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The Shellye Valauskas Experience Spreads 'Panic,' Power Pop At Cafe Nine

Power pop — think Big Star, Cheap Trick, the Knack, the Bangles — is often appallingly short on power, says New Haven guitarist Dean Falcone.

“To me, it’s the Who’s ‘I Can’t Explain,’ ‘Anytime at All’ by the Beatles, Cheap Trick, for sure,” Falcone says. “There’s got to be a bit of bash to it. It’s really instantaneous and super hooky, and it hits you right away: ‘Hello, there we are.’”

Falcone knows. He’s been in power-pop bands — most notably the Excerpts, with Jon Brion — since the early 1980s. He runs annual Thanksgiving-centric Vomitoriums at Cafe Nine in New Haven, where he and musician friends cut loose, in public.

Falcone and singer-guitarist Shellye Valauskas started playing together in 1999. In 2008, as the Shellye Valauskas Experience, they released an EP called “Box It Up.”

A decade later, Valauskas and Falcone return with “History of Panic,” a full-length follow-up, and two release shows: at Cafe Nine (Feb. 10) and in Somerville, Mass. (Feb. 11).

At both shows, power-pop colossus Jon Auer (The Posies, Big Star), who sang and played on four “History of Panic” tracks, will back the duo on several songs, before playing a solo set (with Valauskas and Falcone backing him).

“We are going to get to play Posies songs with Jon,” says Valauskas. “My head might explode.”

The history of “History of Panic” stretches back several years; some songs are a decade old. Most have been part of the band’s live set for a while. “Leftover Mistake,” the newest track, was written five months ago.

The duo recorded sporadically, every couple of months. “It was originally supposed to be an EP, but we decided to make it longer,” Valauskas says. “We only went to the studio seven or eight times total over the course of five years, once or twice a year tops.”

“There’s never a rush to do these things anymore, which is nice,” Falcone says. “The only problem is that there’s way too much time to think.”

Power pop is about craft (simple, memorable hooks, harmonized with slyly complicated chords, in tension with standard song forms) and exuberance (spontaneity, volume, accessibility; “bash,” Falcone might say) in equal parts, neither getting in the way of the other.

Add sheets of guitars and vocals, lock down near-perfect, anti-DIY production values, and shake vigorously.

Falcone produced “History of Panic.” His approach is to try everything — “You can't let go until it's over,” he says — then rein it back in.

“It’s usually an overdub: you realize what’s on your basic track is enough. If you put something in too early, you lose the opposite potential of what could happen later: ‘That’s where the big thing is.’ Don’t pre-ejaculate that musical moment. Wait, just wait.”

When you overproduce a power-pop track, Falcone adds, “the other person will tell you for sure. The look of disappointment on their face says it all.”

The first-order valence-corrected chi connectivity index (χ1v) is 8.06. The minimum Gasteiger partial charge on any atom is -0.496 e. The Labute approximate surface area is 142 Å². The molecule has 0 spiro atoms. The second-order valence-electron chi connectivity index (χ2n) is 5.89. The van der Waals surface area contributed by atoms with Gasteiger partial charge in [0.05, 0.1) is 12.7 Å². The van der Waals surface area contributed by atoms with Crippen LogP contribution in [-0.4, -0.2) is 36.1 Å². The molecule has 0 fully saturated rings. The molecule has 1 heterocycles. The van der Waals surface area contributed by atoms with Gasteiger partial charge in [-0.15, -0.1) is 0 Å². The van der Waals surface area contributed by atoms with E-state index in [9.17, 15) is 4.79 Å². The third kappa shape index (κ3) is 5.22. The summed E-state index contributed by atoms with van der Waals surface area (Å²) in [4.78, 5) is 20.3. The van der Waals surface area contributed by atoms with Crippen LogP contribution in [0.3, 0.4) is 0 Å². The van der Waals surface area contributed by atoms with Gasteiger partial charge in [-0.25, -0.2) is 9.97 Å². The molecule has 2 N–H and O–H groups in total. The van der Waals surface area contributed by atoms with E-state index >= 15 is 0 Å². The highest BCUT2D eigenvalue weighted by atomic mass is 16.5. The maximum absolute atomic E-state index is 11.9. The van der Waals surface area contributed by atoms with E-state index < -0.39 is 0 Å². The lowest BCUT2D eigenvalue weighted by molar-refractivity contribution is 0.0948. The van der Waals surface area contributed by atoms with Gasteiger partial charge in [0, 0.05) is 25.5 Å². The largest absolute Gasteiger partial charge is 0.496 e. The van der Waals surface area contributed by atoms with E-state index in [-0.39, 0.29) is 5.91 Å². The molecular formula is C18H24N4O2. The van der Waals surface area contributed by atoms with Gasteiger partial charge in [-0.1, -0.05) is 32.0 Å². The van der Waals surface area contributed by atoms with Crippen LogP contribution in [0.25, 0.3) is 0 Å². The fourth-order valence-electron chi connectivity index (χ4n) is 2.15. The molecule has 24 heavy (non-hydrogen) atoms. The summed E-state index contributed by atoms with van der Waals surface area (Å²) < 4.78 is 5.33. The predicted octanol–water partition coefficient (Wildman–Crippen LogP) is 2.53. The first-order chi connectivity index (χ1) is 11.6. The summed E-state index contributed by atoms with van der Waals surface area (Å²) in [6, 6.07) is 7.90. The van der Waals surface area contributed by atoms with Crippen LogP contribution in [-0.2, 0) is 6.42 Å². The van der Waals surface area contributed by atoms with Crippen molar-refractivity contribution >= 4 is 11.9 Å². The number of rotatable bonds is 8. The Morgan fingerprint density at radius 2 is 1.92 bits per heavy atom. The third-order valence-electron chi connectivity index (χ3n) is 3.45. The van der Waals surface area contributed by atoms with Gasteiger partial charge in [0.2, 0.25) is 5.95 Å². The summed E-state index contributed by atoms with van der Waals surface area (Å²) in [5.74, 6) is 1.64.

“You’ve kind of exhausted all the possibilities. Leaving something alone is really difficult. … You know when you’ve gone too far. We surround ourselves with people who will tell us. … I produced the album, but [Shellye’s] brother [Ed] is always right there. He’s really good at saying, ‘You shouldn’t do that there.’”

“This one is over the top, super-well produced, in a good way,” Valauskas says. “Dean layers everything very meticulously.”

On “Leftover Mistake,” a full-out basher (whose lyrics supply the album’s title), Valauskas is cool and collected, almost polite; “I wouldn’t say you’re perfect,” she sings, “I wouldn’t even call you kind / ‘cause that would be a lie.”

Acoustic and pedal steel guitars add twang to “Take It Back.” There’s an ambient, spooky cover of “Mandocello,” from Cheap Trick’s first album. Drummer Dave Mattacks (Paul McCartney, XTC, Fairport Convention) plays on five of the album’s 10 tracks, and joins the band at the two release shows.

Falcone has worked with Auer in the past. Auer was game; one night, after a Posies show in Boston, he joined Falcone and Valauskas at Q Division Studios in Somerville, which is managed by producer/bassist Ed Valauskas (Shellye’s brother).

“I knew we weren’t going to have a lot of time the night after the show,” Falcone says. “I had vocal parts that I had written. I’d sing them, and he’d sing them back. They went so fast.”

In the studio, Auer added parts to “Do Over,” the opening track, and “Options.” Later, he contributed tracks remotely, from his home in Paris, to “Over the Top” and “Leftover Mistake,” using ProTools files Falcone shipped electronically.

“[Auer] gave us so many options,” Falcone says. “He’d add taglines. He’s a melodic genius. He had so many moves I wouldn’t think of. That’s what made the Posies great to me.”

As a teenager, Valauskas’ mother drove her to Posies shows, according to Falcone. “The Posies were her Beatles,” Falcone says.

Last March, I attended New Haven Steps Up, a benefit organized by Valauskas for the ACLU of Connecticut, with performances by Mates of State, the Shellye Valauskas Experience, Mercy Choir and others.

Power pop and politics rarely mix. “History of Panic” is based on “experiences in personal settings,” Valauskas says, not the current political climate — unlike a newer original called “Everything All At Once.”

“I’m focusing my energy on the shows coming up, but it will be interesting if that path continues,” Valauskas says.

THE SHELLYE VALAUSKAS EXPERIENCE performs at Cafe Nine in New Haven on Feb. 10 at 9 p.m., with special guest Jon Auer. Tickets are $12 to $15. cafenine.com

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